Dunfermline Athletic

Raith Rovers 1 Dunfermline Athletic 1

Author: Alistair Campbell Date: Saturday, 16th Mar 2013

These are strange and worrying times to be a Pars fan. Rather than focusing on football matters, attention is turned instead to attempting to divine the intentions of wealthy individuals in metaphorically smoke-filled rooms or estimating the crowd size, all with the lurking fear that the next game could be our last. On the park, Andy Geggan equalised Greig Spence’s first half-goal, and although both sides had a chance to win it, a draw was a fair result.

It was snowing quite heavily in Edinburgh when I set out for Kirkcaldy, with the heavy-hearted feeling of visiting a seriously ill close relative in hospital. By the time I had arrived, the snow had cleared and there was better news of the patient, with rumours of other parties arriving on the scene with the possibility of a life-saving procedure. About 2000 fans had also travelled east and were doing a fair job of filling the Val McDermid stand; the Rovers fans were less enthused about the prospect of a fourth defeat of the season against their old rivals.

Selection worries at least were beginning to ease for Jim Jefferies. The skipper and Andy Geggan had both served their one match ban so were available to play and Steven Jordan had also recovered from his long term injury. With Shaun Byrne having featured for the under 20s in midweek, the manager had an abundance of riches from which to choose, and he made 5 changes. Gallacher kept his place in goals and McMillan and Jordan reclaimed their full back slots alongside Dowie and Morris. Geggan came back into midfield alongside Husband and Thomson, Cardle started again on the left, Wallace kept his place on the right, and Andy Kirk got the nod for the sole striking position after his 93rd minute equaliser at Airdrie. That meant Whittle, Potter and Kane were all benched, alongside Smith and keeper Hrivnak. Dargo was injured and Ross Millen, having done well, will be looking to learn from his experience when next called upon.

As for Rovers, manager Grant Murray named both himself and his assistant in the starting eleven, which was your normal 4-4-2. Jason Thomson was right back, McGurn in goals again, and Pat Clarke was on the bench, as Greig Spence and Brian Graham are proving quite prolific as a partnership.

Before kick -off there was a minute’s applause in celebration of the life of Ian Lister who had played for both teams. In a nice touch, former team mates Gordon Wallace (former holder of the record for most league goals scored in Scottish Football, and of course, a former Pars assistant manager) and Roy Barry were on the pitch to participate.

With the formalities out of the way, the Pars took kick-off. Jordan was soon in the action both offensively and defensively, with a pass and tackle. However, he was playing high up the park and Jason Thomson was soon trying to exploit the space behind him, but it wasn’t clear if his second minute slice into the stand was a cross or a shot.

Jason was busier defensively as Joe Cardle was seeing plenty of the ball, but his crosses were dealt with easily – McGurn punching one and Anderson heading another clear. The game became your classic dour midfield battle – the pitch wasn’t great, having passed a precautionary inspection at 1 p.m. due to a mixture of heavy rainfall and sleet but strangely the tackles weren’t flying in like you might expect from a derby. Possibly this was due to a little bit of over-familiarity between the players, or just another example of the effect the off-field shenanigans are having.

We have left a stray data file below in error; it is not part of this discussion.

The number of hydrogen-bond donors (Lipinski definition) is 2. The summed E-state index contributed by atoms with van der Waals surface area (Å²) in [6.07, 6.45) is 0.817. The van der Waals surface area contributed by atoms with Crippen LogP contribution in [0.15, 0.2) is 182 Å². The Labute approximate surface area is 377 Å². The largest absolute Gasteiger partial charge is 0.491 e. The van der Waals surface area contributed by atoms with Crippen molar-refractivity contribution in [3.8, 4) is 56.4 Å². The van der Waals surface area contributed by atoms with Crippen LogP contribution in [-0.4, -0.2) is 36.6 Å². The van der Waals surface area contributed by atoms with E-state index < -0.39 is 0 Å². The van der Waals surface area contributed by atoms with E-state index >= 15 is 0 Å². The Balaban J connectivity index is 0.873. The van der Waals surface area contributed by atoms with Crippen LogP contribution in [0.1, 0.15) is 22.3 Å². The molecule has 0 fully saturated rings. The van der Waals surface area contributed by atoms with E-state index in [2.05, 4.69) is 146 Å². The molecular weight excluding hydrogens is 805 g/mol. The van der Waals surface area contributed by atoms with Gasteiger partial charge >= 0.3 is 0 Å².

The Pars were seeing more of the ball, but struggling to create – a Morris overhead kick from the edge of the box after the ball was cleared and then returned looked spectacular, but was straight at McGurn. Rovers on the other hand were restricted to shooting from distance, with Spence having a couple of efforts wide. Given Gallacher’s recent vulnerability, you felt this wasn’t a bad plan.

However, McGurn was the busier keeper, although he didn’t have to show any of his brilliance. He had no problem with a low Geggan shot from the edge of the box, with the Pars midfielder also coming close with a couple of headers from corners, although he couldn’t quite time his leap on either occasion.

Then, against the run of play, Rovers took the lead. A long ball wasn’t dealt with, Graham was allowed behind the defence and when he squared Spence was on hand to finish from close range. 1-0 Rovers.

Back came the Pars – Thomson surged forward and laid off to Kirk on his left; Andy seemed to get the ball trapped under his boot, but somehow dug the ball out, his cross having a lot of slice, and just curled past the far post. Then Cardle, in almost the same place, cut inside, went past Jason Thomson before falling. It looked like a penalty to me, and to Joe as he chased referee John Beaton to tell him, but all he got was a booking for dissent.

Half time: Rovers 1 Pars 0

There were no changes at the break, and both sides exchanged early shots from distance through Wallace and Graham. The Pars started on the back foot a little, Gallacher and Morris did well between them to deal with an awkward pass-back – Gallacher chipping sideways and Morris diving to head back to the keeper. Dowie then showed his worth with a fine tackle on the other win to halt the Rovers as they came down the left.

However, the Pars began to get more on the front foot. A nice reverse ball from Wallace let in Cardle, but McGurn was equal to it, but just before the hour mark, the Pars equalised. Jordan had the ball on the left in an advance position, cut it back to Cardle who hit a high, deep cross. Wallace had no right to win it, but win it he did, the loose ball wasn’t cleared and Geggan was on hand to bundle home. One apiece.



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